BURLINGTON - After Burlington lost its flood battle on June 24, 2011, Jerry Thomas gave up his damaged house next to the levee to leave the city room for future flood control.
He quickly bought another house in Burlington and started looking around for more. Thomas bought a flooded house in his old neighborhood, removing and replacing it with a modular home that he is renting for now. He also has his eye on another piece of valley property that he hopes to restore.
"I love this area," he said. "I live here because I like it here."
Houses like these shown Wednesday show signs of rebuilding or replacement in Burlington.
Bill Preston’s house in Burlington needs more than three steps to the entry since he had the structure raised four feet to be secure from another flood.
A FEMA unit sits in the Burlington yard of a rebuilding homeowner, whose intention is posted outside the home.
Mike Haider, who has been volunteering in the construction of the addition to Peace Lutheran Church in Burlington, stands Wednesday in the midst of a remodeling project in a fellowship hall off a new kitchen under construction.
Many of his former neighbors also are coming back to the winding streets and modest homes of their peaceful subdivision, nestled near the gentle river that turned on them in 2011.
"It's not going to happen again," Thomas says with certainty.
Burlington's long-time mayor, Jerome Gruenberg, said the community generally shares that confidence.
"I see us coming back stronger than ever," Gruenberg said. "It will take a long time before we are back at 100 percent, but I am seeing so many positive things. People rebuilding. People excited about getting their yards back in order and their houses back in order. We are a pretty resilient group of people. I think it's a positive sign. I think that we will be back to where we were nice neighborhoods and homes are fixed up. We have a lot of people who are willing to help each other. The volunteerism in Burlington has always been great."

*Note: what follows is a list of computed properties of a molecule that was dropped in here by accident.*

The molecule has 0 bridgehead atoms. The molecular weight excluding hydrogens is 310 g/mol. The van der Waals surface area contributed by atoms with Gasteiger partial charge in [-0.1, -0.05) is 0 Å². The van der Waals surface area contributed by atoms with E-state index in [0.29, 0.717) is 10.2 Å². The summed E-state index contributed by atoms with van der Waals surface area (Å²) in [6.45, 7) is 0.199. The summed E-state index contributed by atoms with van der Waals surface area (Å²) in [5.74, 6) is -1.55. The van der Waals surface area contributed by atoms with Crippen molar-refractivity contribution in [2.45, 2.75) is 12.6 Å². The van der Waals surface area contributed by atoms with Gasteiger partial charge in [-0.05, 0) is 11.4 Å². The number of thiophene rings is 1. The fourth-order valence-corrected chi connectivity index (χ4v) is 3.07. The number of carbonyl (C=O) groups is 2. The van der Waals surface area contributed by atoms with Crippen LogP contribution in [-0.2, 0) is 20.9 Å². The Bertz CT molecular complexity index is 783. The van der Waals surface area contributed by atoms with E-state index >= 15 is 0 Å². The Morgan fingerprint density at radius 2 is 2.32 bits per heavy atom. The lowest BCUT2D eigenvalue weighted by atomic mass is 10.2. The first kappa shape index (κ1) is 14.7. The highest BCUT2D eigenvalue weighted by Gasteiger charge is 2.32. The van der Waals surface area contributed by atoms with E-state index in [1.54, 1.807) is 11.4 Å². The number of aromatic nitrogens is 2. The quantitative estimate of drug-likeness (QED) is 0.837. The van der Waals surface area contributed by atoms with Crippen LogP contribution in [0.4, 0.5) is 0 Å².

On the edge of the busy oil fields to the west and just minutes from Minot, Burlington could be poised for explosive growth in the coming year as well.
The city is seeking a $2.7 million Community Development Block Grant to enable the De-Sour Valley Economic Development Corp. to buy land and install infrastructure for an affordable housing project on the southeast edge of town. The project would include 40 single-family homes, 18 townhouses and a park and trail system.
Earlier this year, Burlington annexed 700 acres for developments that could someday add up to 5,000 new residents to the 1,060 townspeople counted in the 2010 census.
The economic development group also owns the land hosting Federal Emergency Management temporary housing units. Earlier this month, there were 37 occupied units at De Sour Valley Heights.
FEMA is waiting for a formal reply from the city or development group about their plans once FEMA ends its housing mission next June. If neither wants to operate the site to enable units to stay, FEMA will begin next spring to offer occupants a chance to move to the Virgil Workman Village near Minot and close De Sour Valley Heights. The site had 50 occupied units at its peak.
Gruenberg said the city and development group are not considering operating a mobile home park for the temporary units. Originally, the economic development group had intended to develop the property with housing, but because of plans for other housing developments in Burlington, the group is reconsidering, he said. There is the possibility of commercial development or a mix of commercial and residential.
"We have a lot of vision," Gruenberg said. "We are excited. We are growing. Our engineer estimates that our population may increase in the next three years by 4,000 people maybe even more."
That proposed growth is outside of the flood plain. But there are signs that the flooded valley is coming back, too.
"The recovery is actually coming along pretty well," Gruenberg said.
The formerly flooded area now is a mix of new modular homes, repaired homes and homes still undergoing repair. A flooded mobile home park that later temporarily housed 34 FEMA units is getting back into business with manufactured homes.
The community sports complex, which has been a source of pride in Burlington, still is in a state of recovery even after cleanup and reseeding. The goal is to finish the landscaping and get the complex back into operation next year.
At Peace Lutheran Church, the flood filled up the basement and caused main-floor carpet to ripple from humidity. The church cleaned, replaced carpet and is using its basement for storage and as temporary quarters for youth ministries and Boy Scouts. Meanwhile, it is constructing a 5,300-square foot, above-ground addition that will enable the church to bring back classrooms, before- and after-school child care and a food pantry. The addition and remodel will include a larger fellowship hall and a larger, new kitchen.